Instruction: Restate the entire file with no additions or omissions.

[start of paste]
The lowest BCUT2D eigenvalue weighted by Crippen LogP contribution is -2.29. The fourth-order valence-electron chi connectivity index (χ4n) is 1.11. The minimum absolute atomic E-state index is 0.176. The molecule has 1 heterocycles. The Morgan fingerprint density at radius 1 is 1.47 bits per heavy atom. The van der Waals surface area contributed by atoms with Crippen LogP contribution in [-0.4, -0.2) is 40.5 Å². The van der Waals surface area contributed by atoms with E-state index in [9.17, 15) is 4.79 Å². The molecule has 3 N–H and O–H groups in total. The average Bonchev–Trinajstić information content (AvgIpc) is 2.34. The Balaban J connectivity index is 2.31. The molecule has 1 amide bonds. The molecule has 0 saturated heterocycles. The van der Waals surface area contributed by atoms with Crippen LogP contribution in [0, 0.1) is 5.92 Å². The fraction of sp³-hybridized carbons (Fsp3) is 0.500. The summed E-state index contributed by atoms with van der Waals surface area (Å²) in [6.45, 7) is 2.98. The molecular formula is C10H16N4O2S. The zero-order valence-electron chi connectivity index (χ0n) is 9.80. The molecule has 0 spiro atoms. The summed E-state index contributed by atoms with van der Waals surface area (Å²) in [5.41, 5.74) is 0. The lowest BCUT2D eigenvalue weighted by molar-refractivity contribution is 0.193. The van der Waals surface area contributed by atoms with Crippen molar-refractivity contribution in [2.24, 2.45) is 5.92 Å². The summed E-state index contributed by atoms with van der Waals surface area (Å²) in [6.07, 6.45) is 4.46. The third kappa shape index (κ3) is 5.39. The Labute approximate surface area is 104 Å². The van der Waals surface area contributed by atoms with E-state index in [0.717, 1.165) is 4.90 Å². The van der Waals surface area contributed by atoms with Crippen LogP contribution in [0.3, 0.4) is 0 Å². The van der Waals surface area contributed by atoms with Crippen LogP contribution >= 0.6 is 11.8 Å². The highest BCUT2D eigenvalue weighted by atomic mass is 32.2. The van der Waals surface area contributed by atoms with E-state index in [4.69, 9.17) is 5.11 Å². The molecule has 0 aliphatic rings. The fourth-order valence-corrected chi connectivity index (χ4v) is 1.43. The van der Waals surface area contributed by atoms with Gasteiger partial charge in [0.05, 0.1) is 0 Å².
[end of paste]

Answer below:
The lowest BCUT2D eigenvalue weighted by Crippen LogP contribution is -2.29. The fourth-order valence-electron chi connectivity index (χ4n) is 1.11. The minimum absolute atomic E-state index is 0.176. The molecule has 1 heterocycles. The Morgan fingerprint density at radius 1 is 1.47 bits per heavy atom. The van der Waals surface area contributed by atoms with Crippen LogP contribution in [-0.4, -0.2) is 40.5 Å². The van der Waals surface area contributed by atoms with E-state index in [9.17, 15) is 4.79 Å². The molecule has 3 N–H and O–H groups in total. The average Bonchev–Trinajstić information content (AvgIpc) is 2.34. The Balaban J connectivity index is 2.31. The molecule has 1 amide bonds. The molecule has 0 saturated heterocycles. The van der Waals surface area contributed by atoms with Crippen LogP contribution in [0, 0.1) is 5.92 Å². The fraction of sp³-hybridized carbons (Fsp3) is 0.500. The summed E-state index contributed by atoms with van der Waals surface area (Å²) in [6.45, 7) is 2.98. The molecular formula is C10H16N4O2S. The zero-order valence-electron chi connectivity index (χ0n) is 9.80. The molecule has 0 spiro atoms. The summed E-state index contributed by atoms with van der Waals surface area (Å²) in [5.41, 5.74) is 0. The lowest BCUT2D eigenvalue weighted by molar-refractivity contribution is 0.193. The van der Waals surface area contributed by atoms with Crippen molar-refractivity contribution in [2.24, 2.45) is 5.92 Å². The summed E-state index contributed by atoms with van der Waals surface area (Å²) in [6.07, 6.45) is 4.46. The third kappa shape index (κ3) is 5.39. The Labute approximate surface area is 104 Å². The van der Waals surface area contributed by atoms with E-state index in [0.717, 1.165) is 4.90 Å². The van der Waals surface area contributed by atoms with Crippen LogP contribution in [0.3, 0.4) is 0 Å². The van der Waals surface area contributed by atoms with Crippen LogP contribution >= 0.6 is 11.8 Å². The highest BCUT2D eigenvalue weighted by atomic mass is 32.2. The van der Waals surface area contributed by atoms with E-state index in [4.69, 9.17) is 5.11 Å². The molecule has 0 aliphatic rings. The fourth-order valence-corrected chi connectivity index (χ4v) is 1.43. The van der Waals surface area contributed by atoms with Gasteiger partial charge in [0.05, 0.1) is 0 Å².